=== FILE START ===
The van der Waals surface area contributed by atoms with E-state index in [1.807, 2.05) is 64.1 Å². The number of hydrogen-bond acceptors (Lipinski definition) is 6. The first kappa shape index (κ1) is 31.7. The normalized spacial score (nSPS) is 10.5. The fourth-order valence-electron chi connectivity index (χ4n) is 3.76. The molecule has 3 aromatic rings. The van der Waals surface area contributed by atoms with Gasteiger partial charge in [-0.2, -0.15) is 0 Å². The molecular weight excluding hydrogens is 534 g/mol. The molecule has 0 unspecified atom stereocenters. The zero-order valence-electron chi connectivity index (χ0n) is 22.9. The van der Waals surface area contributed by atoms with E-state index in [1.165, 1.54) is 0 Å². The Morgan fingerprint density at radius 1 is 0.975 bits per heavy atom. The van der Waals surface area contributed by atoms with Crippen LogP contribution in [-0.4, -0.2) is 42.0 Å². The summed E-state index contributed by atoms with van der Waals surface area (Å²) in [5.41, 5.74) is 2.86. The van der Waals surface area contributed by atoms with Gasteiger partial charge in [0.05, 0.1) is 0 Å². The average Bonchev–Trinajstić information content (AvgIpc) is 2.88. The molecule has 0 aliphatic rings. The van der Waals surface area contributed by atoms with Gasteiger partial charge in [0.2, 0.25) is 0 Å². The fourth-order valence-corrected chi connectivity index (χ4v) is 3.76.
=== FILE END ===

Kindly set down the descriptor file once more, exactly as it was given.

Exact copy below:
The van der Waals surface area contributed by atoms with E-state index in [1.807, 2.05) is 64.1 Å². The number of hydrogen-bond acceptors (Lipinski definition) is 6. The first kappa shape index (κ1) is 31.7. The normalized spacial score (nSPS) is 10.5. The fourth-order valence-electron chi connectivity index (χ4n) is 3.76. The molecule has 3 aromatic rings. The van der Waals surface area contributed by atoms with Gasteiger partial charge in [-0.2, -0.15) is 0 Å². The molecular weight excluding hydrogens is 534 g/mol. The molecule has 0 unspecified atom stereocenters. The zero-order valence-electron chi connectivity index (χ0n) is 22.9. The van der Waals surface area contributed by atoms with E-state index in [1.165, 1.54) is 0 Å². The Morgan fingerprint density at radius 1 is 0.975 bits per heavy atom. The van der Waals surface area contributed by atoms with Crippen LogP contribution in [-0.4, -0.2) is 42.0 Å². The summed E-state index contributed by atoms with van der Waals surface area (Å²) in [5.41, 5.74) is 2.86. The van der Waals surface area contributed by atoms with Gasteiger partial charge in [0.05, 0.1) is 0 Å². The average Bonchev–Trinajstić information content (AvgIpc) is 2.88. The molecule has 0 aliphatic rings. The van der Waals surface area contributed by atoms with Gasteiger partial charge in [0.2, 0.25) is 0 Å². The fourth-order valence-corrected chi connectivity index (χ4v) is 3.76.